CREATIVE FICTION | Between the Past and the Present by Sowmya Ravichandran
I wake up every day to a view that would seem perfect to quite a few.
Stretching myself with a yawn, I can see the silhouette of my husband’s back as he pulls back the curtains, revealing the first streams of sunlight for the day.
The gigantic mulberry bush, a replica of an impeccable mushroom cut, sits admirably in the centre of the front yard. Peeking out from either side of the window, the blush pink roses cannot be missed.
That’s not all, the lush green garden and the vast blue sky gives me the feeling of a cosy little cottage home in a country side.
In short, I roll out of bed looking at nature’s best portrait right outside my windowsill. Sigh! Yet I wish, I woke up in some other part of the world…
Four years ago when I first landed in Melbourne, I had butterflies in my stomach, partly because I was a nervous wreck even though I was equally excited about my journey ahead.
As my husband Ram and I walked out of our security check, carrying a truckload of bags on both trolleys, we heard someone call out.
‘Hey there, lovebirds!’
Turning around we saw our herd, my brother-in-law Abhinand, his wife Preethi and their bundle of joy Shreya who had just turned one. All three of them grinning from ear to ear seeing us blitzing through the crowd.
As soon as she caught sight of us, Shreya jumped onto me with an excited smile. Though I shared her joy, something was gnawing at the back of my mind. I pushed it away as we were engulfed in a big bear hug over cries of ‘Welcome home, you guys!’
Now, that was a first in the last 25 years.
‘Earth to, SASHI’, Ram was screaming at me with an exasperated sigh of relief as I looked at him.
Wow, I can’t believe I backtracked that far. Giving him a quick peck on his cheek with ‘a Good morning, my Ramu’ smile, I dashed out of the room to get ready for work.
On my second night in Melbourne, Ram with a twinkle in his eyes said, ‘Get ready Sash, I’m going to show you how beautiful your life will be with me’.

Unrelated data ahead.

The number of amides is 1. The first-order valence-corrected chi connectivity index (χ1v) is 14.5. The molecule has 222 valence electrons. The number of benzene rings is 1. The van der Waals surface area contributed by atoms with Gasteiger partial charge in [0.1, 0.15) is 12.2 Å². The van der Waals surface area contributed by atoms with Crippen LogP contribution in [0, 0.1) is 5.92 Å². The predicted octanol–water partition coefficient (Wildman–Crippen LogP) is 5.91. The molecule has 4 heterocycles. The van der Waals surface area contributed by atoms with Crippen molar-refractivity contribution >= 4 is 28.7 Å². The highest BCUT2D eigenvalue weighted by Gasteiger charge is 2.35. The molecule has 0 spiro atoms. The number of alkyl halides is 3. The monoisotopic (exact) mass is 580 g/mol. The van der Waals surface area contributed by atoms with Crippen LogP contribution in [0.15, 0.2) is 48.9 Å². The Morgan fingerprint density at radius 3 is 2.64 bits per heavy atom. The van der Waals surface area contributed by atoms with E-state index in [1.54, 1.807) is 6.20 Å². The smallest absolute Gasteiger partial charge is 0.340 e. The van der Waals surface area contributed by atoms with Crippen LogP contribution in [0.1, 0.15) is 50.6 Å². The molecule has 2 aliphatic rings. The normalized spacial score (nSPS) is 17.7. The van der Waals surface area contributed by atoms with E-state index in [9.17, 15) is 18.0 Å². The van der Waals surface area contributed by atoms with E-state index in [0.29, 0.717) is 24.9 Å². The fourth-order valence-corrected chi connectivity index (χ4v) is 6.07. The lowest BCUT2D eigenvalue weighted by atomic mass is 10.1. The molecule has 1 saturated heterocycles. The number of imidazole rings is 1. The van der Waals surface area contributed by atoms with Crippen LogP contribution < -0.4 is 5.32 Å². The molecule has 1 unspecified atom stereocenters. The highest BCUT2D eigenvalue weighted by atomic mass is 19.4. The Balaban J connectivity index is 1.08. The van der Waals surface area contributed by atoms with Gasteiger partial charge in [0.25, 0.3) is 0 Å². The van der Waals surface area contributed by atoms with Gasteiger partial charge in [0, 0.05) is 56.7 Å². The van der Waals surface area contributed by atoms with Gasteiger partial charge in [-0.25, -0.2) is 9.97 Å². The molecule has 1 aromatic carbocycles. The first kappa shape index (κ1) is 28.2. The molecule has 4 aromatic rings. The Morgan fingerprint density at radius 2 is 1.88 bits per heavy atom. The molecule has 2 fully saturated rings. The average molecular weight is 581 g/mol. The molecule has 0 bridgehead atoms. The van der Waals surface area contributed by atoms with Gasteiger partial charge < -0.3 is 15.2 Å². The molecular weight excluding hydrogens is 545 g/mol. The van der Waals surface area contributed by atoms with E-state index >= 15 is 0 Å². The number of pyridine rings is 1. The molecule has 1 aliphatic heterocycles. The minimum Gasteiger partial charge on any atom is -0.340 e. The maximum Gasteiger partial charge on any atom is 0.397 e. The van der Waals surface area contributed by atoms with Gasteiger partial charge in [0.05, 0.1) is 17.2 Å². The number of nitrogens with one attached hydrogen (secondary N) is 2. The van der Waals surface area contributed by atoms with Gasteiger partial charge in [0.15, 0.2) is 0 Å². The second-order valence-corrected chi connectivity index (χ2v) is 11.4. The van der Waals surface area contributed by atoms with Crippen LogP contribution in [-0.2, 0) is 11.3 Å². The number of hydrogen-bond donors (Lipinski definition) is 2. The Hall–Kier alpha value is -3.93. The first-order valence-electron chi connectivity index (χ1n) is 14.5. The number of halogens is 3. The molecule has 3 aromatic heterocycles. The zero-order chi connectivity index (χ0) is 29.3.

As much as I fell for that line, I was curious about what he had up his sleeve at 11.00 pm in the night. I went on my maiden train journey to the city and as we got off the train, I was swimming against the vibrant crowd to get a breath of fresh air. It looked like the whole country was partying out there. Pulling Ram out of the station and asking him ‘What’s going on?’ I marched straight on and crossed the road to escape the hustle.
Suddenly, I found my husband’s hand blindfolding me and turning me around a full 360 degrees, the same way I had just come. He whispered in my ears ‘Baby, stop. Remember, what I told you before we got here.’
Saying, ‘I love you Sash’ he slipped his hands down from my eyes, unfolding the most stunning light show on a magnificent 100-year-old building that looked like it was straight out of a movie set. The grandeur of it all was so intimidating that I couldn’t take my eyes off the twinkling lights and the chrome coloured structure with patches of green highlighting the intricate architecture engraved on it.
I realised it was the train station I had just walked out of, the famous Flinders Station. To my pleasant surprise, an electronic display showed ‘Melbourne loves you SASHI’.
Gaping at it, I looked at Ram, a tingle of warmth shot through my whole body and instantly I hugged my God sent gift rubbing my happy face on his shoulder. He ruffled my hair and beaming at me, said ‘I’m no Romeo, but I’d like to always be one when I’m with you.’
Looking at him puzzled, I saw the display changing to a picture of Masterchef winner Sashi, holding out his trophy and a note at the bottom reading, he was going to do a special class at one of the Indian Restaurants in the city soon.
I burst out laughing poking him in the ribs I said ‘I love a romantic Charlie Chaplin who can make me laugh like this, any day better’.
But despite that, the reality of my life hit me hard. I was so far away from the comfort of my own home and people. It felt like plunging into an abyss with a leap of faith and hoping it would be as good as the last few hours. I circled my hands around Ram, although I wasn’t alone, this newfound freedom felt different.
Had my mother been here, she would have created a ruckus for staying out so late in the night. I definitely missed hearing her voice just then.
I dropped my husband at his workplace and as I started the engine, he called out to me ‘Drive slow, you are already down by 3 de-merit points for speeding’.
I rolled my eyes at him and said ‘Yeah, right’. We were waiting on a confirmation of my nomination to his traffic violation notice. Any more points down and his licence would have been suspended, so we couldn’t take a chance.
He chuckled, blew a flying kiss at me, mouthing the words ‘You are my saviour baby’.
Waving a goodbye, I looked at him fondly. Years of married life hadn’t changed him a teeny bit – my romantic Charlie Chaplin forever. I pressed on the gas and noticed the time, I had exactly twenty minutes to reach office without being late and I couldn’t afford another ticket.